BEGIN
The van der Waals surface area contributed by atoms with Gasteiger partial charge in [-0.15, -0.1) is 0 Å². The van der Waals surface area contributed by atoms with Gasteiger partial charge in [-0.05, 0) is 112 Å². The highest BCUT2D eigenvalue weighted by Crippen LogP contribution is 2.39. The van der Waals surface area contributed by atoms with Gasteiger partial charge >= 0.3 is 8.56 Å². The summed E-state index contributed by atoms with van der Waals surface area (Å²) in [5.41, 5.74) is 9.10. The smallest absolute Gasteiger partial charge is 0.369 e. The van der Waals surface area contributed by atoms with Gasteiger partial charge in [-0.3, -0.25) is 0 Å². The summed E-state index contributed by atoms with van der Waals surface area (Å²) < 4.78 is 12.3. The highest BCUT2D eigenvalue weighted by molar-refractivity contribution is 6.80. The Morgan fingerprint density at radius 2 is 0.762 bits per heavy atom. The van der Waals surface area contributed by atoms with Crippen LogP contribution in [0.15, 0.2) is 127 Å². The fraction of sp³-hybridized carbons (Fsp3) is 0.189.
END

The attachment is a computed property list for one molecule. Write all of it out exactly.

The van der Waals surface area contributed by atoms with Gasteiger partial charge in [-0.15, -0.1) is 0 Å². The van der Waals surface area contributed by atoms with Gasteiger partial charge in [-0.05, 0) is 112 Å². The highest BCUT2D eigenvalue weighted by Crippen LogP contribution is 2.39. The van der Waals surface area contributed by atoms with Gasteiger partial charge >= 0.3 is 8.56 Å². The summed E-state index contributed by atoms with van der Waals surface area (Å²) in [5.41, 5.74) is 9.10. The smallest absolute Gasteiger partial charge is 0.369 e. The van der Waals surface area contributed by atoms with Gasteiger partial charge in [-0.3, -0.25) is 0 Å². The summed E-state index contributed by atoms with van der Waals surface area (Å²) < 4.78 is 12.3. The highest BCUT2D eigenvalue weighted by molar-refractivity contribution is 6.80. The Morgan fingerprint density at radius 2 is 0.762 bits per heavy atom. The van der Waals surface area contributed by atoms with Crippen LogP contribution in [0.15, 0.2) is 127 Å². The fraction of sp³-hybridized carbons (Fsp3) is 0.189.